Professor of Religion Gerald Smith and archeology intern Jane Millar, C’14, have been researching the history of a building that was recently torn down to make room for a new residence hall. (The possibility of moving the cottage was explored; for both structural and environmental reasons, it was not feasible to move it.) The Fulford Domestic Cottage was located behind Fulford Hall and was used as a residence for domestic servants as late as the 1950s, Smith says.
Smith and Millar used a variety of methods to find out more about the cottage, including mapping the site, looking at the cottage’s construction materials, interviewing local residents and digging through the university archives.
With the help of archeology intern Mason Niquette, C’14, Millar surveyed the site to create a topographical map of the area, including a footprint of the cottage.
Before it was torn down, Smith and Millar also examined the physical elements of the cottage, and concluded that it was likely built in 1911, the same year Fulford Hall was remodeled. The most significant piece of evidence was a board inside the house that bore the carpenter’s name and the date.
Many of the cottage’s features, such as the nails, lumber, plastic and siding, were similar to those used in the remodeling of Fulford Hall, Smith says. “This building, and many in the area, were the best built I’ve ever seen. It was so well made because of the time and the woman who was overseeing building.”
Olivia Procter Benedict oversaw the 1911 renovation of Fulford Hall. Her husband, Keith Benedict, was the dean of the seminary at the time, and Smith says Olivia was committed to Sewanee, spending a significant amount of personal money to make improvements on the domain.
The plaster used in the cottage was one of the strongest in any of the old university buildings, Smith says. It was mixed with human hair, horsehair and wool, a technique to keep the plaster well connected.
As many components of the cottage as possible were re-used or set aside for future use, including a claw-foot bathtub, doors and many other fixtures. Some features will be worked into architectural details of the new residence hall. Other materials collected will become part of the working collection of Sewanee’s archaeology lab.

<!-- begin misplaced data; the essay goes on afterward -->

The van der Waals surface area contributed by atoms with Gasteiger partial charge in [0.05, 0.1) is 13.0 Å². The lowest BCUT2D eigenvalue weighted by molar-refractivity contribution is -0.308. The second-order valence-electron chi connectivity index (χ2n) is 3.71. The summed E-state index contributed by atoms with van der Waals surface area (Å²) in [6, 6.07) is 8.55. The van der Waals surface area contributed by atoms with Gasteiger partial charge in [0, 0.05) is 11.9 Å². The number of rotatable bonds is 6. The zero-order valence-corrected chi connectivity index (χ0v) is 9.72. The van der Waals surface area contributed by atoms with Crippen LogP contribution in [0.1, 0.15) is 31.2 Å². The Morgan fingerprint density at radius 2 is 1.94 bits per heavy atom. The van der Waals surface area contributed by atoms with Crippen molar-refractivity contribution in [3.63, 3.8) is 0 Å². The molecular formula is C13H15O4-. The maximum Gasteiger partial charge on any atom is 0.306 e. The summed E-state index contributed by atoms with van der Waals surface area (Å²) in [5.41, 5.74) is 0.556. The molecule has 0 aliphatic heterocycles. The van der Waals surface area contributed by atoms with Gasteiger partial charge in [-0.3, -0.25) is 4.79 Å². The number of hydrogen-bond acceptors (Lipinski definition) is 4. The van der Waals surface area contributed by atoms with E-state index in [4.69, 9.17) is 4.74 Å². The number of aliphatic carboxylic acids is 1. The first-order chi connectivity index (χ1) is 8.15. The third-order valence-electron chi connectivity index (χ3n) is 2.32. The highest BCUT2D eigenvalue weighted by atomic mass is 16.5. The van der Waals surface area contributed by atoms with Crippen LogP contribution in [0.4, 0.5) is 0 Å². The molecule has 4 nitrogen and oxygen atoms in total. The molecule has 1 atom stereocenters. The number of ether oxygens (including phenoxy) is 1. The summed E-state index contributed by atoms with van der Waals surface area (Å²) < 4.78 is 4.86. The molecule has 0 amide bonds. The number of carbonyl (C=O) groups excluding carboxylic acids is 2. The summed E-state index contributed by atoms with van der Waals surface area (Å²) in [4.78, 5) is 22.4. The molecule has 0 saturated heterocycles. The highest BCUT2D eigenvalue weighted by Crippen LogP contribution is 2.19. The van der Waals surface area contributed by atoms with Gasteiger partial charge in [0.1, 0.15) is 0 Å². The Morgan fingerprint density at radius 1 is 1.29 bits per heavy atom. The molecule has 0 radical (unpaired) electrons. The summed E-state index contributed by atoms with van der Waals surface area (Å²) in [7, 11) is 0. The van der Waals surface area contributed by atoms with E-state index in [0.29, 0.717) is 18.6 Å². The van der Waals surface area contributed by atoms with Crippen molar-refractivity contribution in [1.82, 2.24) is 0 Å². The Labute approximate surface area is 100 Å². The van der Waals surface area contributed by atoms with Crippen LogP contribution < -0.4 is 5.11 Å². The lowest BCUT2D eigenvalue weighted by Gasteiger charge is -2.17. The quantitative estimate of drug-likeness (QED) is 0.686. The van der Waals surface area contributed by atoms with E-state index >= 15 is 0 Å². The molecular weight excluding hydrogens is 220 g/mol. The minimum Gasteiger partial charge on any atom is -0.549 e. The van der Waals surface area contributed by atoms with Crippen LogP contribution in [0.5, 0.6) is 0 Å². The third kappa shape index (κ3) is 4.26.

Through interviews with Sewanee residents, Millar learned that the cottage had been used not only as a domestic servants’ residence, but also as student housing, a family’s house, a hospital, and briefly, as a home to a student’s pet monkey.
“I learned much more than I had expected through interviews with Sewanee people,” she says. “Their stories about the home and community at the time brought a personal feel that really rounded out our study of the cottage.”
Millar also had the opportunity to share her interest in archeology with high school students, when participants in the Sewanee Environmental Institute summer program visited the site.
“Dr. Smith and I showed them around, told them about the work we were doing, and they helped dig out a wall we had uncovered behind the house that seemed to lead to Abbo's Alley,” she says.
Millar says the experience was her favorite part of the project, because she had participated in the SEI program before coming to Sewanee, and she appreciated being on the other side of things now.
Although Smith has strong proof about when and how the cottage was built, he says he and Millar aren’t finished with this project yet. He thinks he can find something like a bill for material delivery in the Sewanee archives that will confirm the board inscription inside the cottage.
Millar says the project was important to her because she wanted to contribute to Sewanee’s historical record, and there wasn’t much known about domestic cottages on campus. Through studying the Fulford Domestic Cottage, one of the last surviving campus outbuildings, she was able to learn more about the lives of the people who lived there, she says.
“Hopefully future projects will continue using such methods and give us a more complete picture of day-to-day life for all people in the earlier days of the university.”
- Avery Shackelford